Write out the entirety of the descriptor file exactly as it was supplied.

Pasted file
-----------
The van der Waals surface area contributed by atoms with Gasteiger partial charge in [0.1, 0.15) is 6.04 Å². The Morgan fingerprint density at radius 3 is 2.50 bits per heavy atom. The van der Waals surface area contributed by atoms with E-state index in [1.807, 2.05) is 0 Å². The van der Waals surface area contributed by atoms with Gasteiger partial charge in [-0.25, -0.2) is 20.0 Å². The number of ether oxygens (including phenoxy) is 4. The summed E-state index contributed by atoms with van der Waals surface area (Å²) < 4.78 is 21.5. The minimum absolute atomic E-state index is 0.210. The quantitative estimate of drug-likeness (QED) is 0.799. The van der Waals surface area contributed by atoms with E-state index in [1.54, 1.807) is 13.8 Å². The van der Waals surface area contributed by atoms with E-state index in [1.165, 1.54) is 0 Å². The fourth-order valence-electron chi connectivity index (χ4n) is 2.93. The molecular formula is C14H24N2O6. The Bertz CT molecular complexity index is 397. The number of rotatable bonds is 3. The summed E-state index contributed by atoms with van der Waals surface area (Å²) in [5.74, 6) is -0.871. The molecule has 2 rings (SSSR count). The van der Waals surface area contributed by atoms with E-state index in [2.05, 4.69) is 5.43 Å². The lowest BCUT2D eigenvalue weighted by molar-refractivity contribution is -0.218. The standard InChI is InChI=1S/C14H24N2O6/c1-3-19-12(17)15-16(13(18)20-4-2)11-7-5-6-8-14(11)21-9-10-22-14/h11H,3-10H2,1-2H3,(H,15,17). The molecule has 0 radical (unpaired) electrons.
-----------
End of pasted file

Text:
The van der Waals surface area contributed by atoms with Gasteiger partial charge in [0.1, 0.15) is 6.04 Å². The Morgan fingerprint density at radius 3 is 2.50 bits per heavy atom. The van der Waals surface area contributed by atoms with E-state index in [1.807, 2.05) is 0 Å². The van der Waals surface area contributed by atoms with Gasteiger partial charge in [-0.25, -0.2) is 20.0 Å². The number of ether oxygens (including phenoxy) is 4. The summed E-state index contributed by atoms with van der Waals surface area (Å²) < 4.78 is 21.5. The minimum absolute atomic E-state index is 0.210. The quantitative estimate of drug-likeness (QED) is 0.799. The van der Waals surface area contributed by atoms with E-state index in [1.54, 1.807) is 13.8 Å². The van der Waals surface area contributed by atoms with E-state index in [1.165, 1.54) is 0 Å². The fourth-order valence-electron chi connectivity index (χ4n) is 2.93. The molecular formula is C14H24N2O6. The Bertz CT molecular complexity index is 397. The number of rotatable bonds is 3. The summed E-state index contributed by atoms with van der Waals surface area (Å²) in [5.74, 6) is -0.871. The molecule has 2 rings (SSSR count). The van der Waals surface area contributed by atoms with E-state index in [2.05, 4.69) is 5.43 Å². The lowest BCUT2D eigenvalue weighted by molar-refractivity contribution is -0.218. The standard InChI is InChI=1S/C14H24N2O6/c1-3-19-12(17)15-16(13(18)20-4-2)11-7-5-6-8-14(11)21-9-10-22-14/h11H,3-10H2,1-2H3,(H,15,17). The molecule has 0 radical (unpaired) electrons.